Reports | Technology

Product Review: VST Firewire Hard Drive

1 Apr , 2000  

Written by Peter Bohush | Posted by:

It's not often that you see the words 'cool' and 'hard drive' together. But VST Technologies has managed to pull it off.
Product Tested: 
VST 22 Gb Full Height External Firewire Hard Drive

VST Technologies Inc.
125 Nagog Park
Acton, Mass. 01720

It’s not often that you see the words "cool" and "hard drive" together. Face it: Most hard drives are about as hip as Lawrence Welk. But VST Technologies has managed to make its external firewire hard drives not only fast and functional, but cool, too.

Maybe the correct term should be "hot," although computer peripheral manufacturers go to great lengths to keep their products from getting hot. VST, based in Acton, Mass., is no exception, as the fan in its firewire drive is somewhat noisy and causes vibration on the desktop. But that’s about the only critical comment I can think of for the drive I tested.

VST’s firewire drives connect to the IEEE 1394/Firewire port of an Apple G3 or G4 with built-in firewire port or a 1394a PCI card. Setup is pretty simple. Load the software, reboot the machine and plug in the drive. After this initial software installation, the firewire drives can be plugged in and unplugged while the computer is on without needing to shut down or restart.

Firewire, a trademarked name owned by Apple, is also known as IEEE 1394, which is a peripheral interface standard that zooms data between hardware components at up to 400 Mb per second. Traditional ethernet moves data at about 1.5 Mb per second, so you can see how fast the promise of firewire is. VST’s full-height drives run at 7200 rpm, and bill themselves as delivering data at a transfer rate of 16.6 Mb per second, fast enough for most digital video needs.

VST’s drives come in two case sizes, full-height and half-height. The half-height drive, which is like the Mini-Me of the full-height drive, can derive its power from the host computer or through its own power plug. It’s small enough to fit into the pocket of a coat or cargo pants, and would give Mae West an updated quote: "Is that a VST in your pocket, or are you just really glad to see me?"

The full-height’s fin-shaped, bright red case is truly striking (although I wouldn’t recommend striking it against anything hard, like my head. Ouch!). The half-height model sports a red-and-yellow motif in a molded case that looks a little like a radar detector. (Now THAT would be an interesting dual-use product!) The VST full-height and half-height drives stack on top of one another just like Tupperware.

Most drive manufacturers have an ever-changing array of disk sizes. Your needs will determine how much external storage is right for you.

I tested VST’s 22-gigabyte full-height external drive. Twenty-two gigabytes may sound like a large drive, but it is firmly on the low end of midsize when it comes to digital video. For other types of file storage, including graphics, this would be a huge drive. I was able to load up the files for three short projects onto the 22 gigs. The drive would theoretically hold about 90 minutes of uncompressed digital video, although working on a project requires about a 2:1 empty-to-full ratio on a drive to allow for the render and temp files to be stored. So I wouldn’t expect to work on anything longer than 30 minutes using a 22-gig drive for video storage.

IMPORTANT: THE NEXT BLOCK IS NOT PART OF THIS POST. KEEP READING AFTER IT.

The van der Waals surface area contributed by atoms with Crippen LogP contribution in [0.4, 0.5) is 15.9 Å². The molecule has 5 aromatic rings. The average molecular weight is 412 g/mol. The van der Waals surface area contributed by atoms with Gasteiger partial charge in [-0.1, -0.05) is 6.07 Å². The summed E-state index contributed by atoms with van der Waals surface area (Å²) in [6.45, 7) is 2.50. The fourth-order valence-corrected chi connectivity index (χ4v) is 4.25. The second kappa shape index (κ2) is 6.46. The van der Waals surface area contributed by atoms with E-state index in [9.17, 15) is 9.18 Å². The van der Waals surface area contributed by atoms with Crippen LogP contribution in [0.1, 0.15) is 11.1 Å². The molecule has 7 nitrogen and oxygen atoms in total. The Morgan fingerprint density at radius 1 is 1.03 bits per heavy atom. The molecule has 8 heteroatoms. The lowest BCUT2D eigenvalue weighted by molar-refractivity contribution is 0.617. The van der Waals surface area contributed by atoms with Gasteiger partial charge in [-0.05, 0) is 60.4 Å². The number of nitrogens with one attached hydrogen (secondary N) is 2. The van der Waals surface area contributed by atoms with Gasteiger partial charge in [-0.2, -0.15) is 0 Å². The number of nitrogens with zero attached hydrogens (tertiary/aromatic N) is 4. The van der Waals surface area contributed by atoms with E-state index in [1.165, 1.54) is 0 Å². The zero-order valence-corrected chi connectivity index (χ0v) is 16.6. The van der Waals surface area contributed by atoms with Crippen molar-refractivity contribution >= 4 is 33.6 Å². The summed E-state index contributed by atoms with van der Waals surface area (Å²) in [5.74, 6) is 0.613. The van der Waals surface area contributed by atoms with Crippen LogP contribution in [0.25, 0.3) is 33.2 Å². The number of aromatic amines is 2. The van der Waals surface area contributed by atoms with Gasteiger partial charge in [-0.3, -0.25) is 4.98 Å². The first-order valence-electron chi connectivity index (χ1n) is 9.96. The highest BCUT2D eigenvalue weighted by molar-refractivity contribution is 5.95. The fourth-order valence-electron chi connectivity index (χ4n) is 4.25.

One of the benefits of firewire and the VST drives is that you can connect multiple units together in a string. With two firewire ports, you could connect up to 30 VST drives in two strings. For corporate projects, one could envision charging the client a few hundred bucks extra for their own VST drive on each project, then keeping the drives in a stack somewhere for file storage and retrieval later if necessary. It would be fairly cheap to do this and would save on recapturing files later.

VST also offers a RAID array solution so that multiple drives can be "striped" to appear to be one single drive to the computer. (I just love fooling computers, don’t you?) Actually, striping allows data to be written to and read from multiple drives simultaneously, sort of like, "One kilobyte for you and one kilobyte for me. Two kilobytes for you and two for me." Pulling data back from a striped raid array means higher bandwidth, or less chance of dropping frames or data corruption on playback. That’s a good thing. A really good thing.

In testing, the VST drive performed admirably as the storage medium for a digital video project using Final Cut Pro 1.2. There appeared to be some dropped frames in playback at first, but tweaking Final Cut Pro solved the problems, so the drives don’t seem to be the culprit. I set up five two-gigabyte files to stream out, and the drives did their job. No problems, no data loss, no dropped frames. What more can you ask for out of a hard drive, especially one that looks this cool sitting on my desktop?

Check VST’s Web site at for the latest configurations.

An update to the VST story

Just when you think you have all the facts, the facts change.

The high-tech world continues playing its corporate version of Pac-Man.

On February 23, VST Technologies, Inc., announced that it was swallowing up El Gato Software, the company which VST had contracted to provide its firewire drivers.

Then on February 24, before Kinko’s even got the order for new letterhead, VST was gobbled by SmartDisk ( SmartDisk’s slogan is "simplifying the digital lifestyle." A welcome relief, no doubt, from everyone else, who seem to be trying to "digitize my simple lifestyle."

In the words of old Pac, "Chomp, chomp, chomp!"